Easily though Ramilkon could be some sort of Mythical Servant Figure like Cerberus, without affecting what he does to much, it really depends on what other options we get, before we set anything in stone.

Here at Aperture Gospel we're just sorta throwing religion at the wall and seeing what sticks.

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The haters get goin'
The seeds I'm sowin'
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My eyes just start a-rollin'


Wed Feb 18, 2015 7:49 pm
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Deciton_Reven wrote:
I did try to avoid Ramilkon being an actual "God of Death", to try to avoid overlap as best I could. Ideally he only comes into the picture after the "earthly" cycle of the soul is complete. In my thoughts the afterlife, whether it's a final rest or a temporary one, is going to be disjointed, but not completely separate, from time. That way those 1000 years of punishment type deals and time freezing when you die for a god to visit you and explain "stuff" still makes sense.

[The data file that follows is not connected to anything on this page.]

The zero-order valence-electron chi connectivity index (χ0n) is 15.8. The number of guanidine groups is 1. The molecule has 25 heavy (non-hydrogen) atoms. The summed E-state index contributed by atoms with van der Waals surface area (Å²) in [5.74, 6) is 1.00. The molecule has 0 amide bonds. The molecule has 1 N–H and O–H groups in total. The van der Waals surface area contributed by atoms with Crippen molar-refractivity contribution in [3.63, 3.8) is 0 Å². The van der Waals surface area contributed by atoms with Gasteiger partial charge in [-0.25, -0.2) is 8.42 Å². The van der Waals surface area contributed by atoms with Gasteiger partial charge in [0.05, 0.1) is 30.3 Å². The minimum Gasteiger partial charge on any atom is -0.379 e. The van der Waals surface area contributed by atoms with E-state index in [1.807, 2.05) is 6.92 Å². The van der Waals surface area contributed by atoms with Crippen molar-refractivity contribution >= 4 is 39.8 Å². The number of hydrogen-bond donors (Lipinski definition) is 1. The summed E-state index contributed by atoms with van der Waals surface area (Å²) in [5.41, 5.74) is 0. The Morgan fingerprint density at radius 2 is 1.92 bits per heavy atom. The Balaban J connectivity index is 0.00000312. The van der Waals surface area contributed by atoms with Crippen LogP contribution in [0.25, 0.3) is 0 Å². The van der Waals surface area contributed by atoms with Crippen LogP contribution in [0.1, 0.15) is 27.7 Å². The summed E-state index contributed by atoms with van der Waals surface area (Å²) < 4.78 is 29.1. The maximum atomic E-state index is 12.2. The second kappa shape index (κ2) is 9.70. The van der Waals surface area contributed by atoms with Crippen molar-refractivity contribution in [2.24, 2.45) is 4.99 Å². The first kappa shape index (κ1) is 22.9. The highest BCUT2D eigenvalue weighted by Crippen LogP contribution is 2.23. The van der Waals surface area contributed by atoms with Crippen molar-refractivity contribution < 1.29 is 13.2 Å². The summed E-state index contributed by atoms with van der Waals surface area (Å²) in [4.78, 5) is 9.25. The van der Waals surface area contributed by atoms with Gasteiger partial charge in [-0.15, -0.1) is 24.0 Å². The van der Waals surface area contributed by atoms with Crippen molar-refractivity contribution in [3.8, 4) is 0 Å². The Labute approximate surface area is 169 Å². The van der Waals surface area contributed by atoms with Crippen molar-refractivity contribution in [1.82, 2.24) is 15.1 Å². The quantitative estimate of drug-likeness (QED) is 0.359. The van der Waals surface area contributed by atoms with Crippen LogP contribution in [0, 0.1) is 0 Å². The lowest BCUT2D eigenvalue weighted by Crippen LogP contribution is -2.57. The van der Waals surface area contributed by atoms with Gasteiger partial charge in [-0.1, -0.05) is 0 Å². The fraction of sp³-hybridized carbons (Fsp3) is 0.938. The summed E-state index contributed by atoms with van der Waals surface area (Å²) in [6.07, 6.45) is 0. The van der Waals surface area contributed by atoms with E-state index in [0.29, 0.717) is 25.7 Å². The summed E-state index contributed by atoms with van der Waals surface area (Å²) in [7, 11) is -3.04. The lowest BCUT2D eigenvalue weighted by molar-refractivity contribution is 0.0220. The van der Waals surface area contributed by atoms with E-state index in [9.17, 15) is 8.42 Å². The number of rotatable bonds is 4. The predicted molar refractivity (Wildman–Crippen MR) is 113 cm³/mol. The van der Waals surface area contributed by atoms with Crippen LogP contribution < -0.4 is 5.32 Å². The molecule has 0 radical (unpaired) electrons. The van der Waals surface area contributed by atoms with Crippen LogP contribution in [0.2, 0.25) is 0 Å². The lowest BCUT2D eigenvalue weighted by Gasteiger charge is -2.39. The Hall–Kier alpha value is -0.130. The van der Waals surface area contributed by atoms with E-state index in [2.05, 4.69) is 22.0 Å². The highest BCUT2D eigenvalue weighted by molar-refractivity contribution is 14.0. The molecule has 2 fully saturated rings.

Easily though Ramilkon could be some sort of Mythical Servant Figure like Cerberus, without affecting what he does to much, it really depends on what other options we get, before we set anything in stone.

Here at Aperture Gospel we're just sorta throwing religion at the wall and seeing what sticks.


Very true that could work as well, since this religion acknowledges other "lesser" gods, and spirits who work for the main 12.

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Wed Feb 18, 2015 8:19 pm
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Kiki wrote:
Wow this is awesome!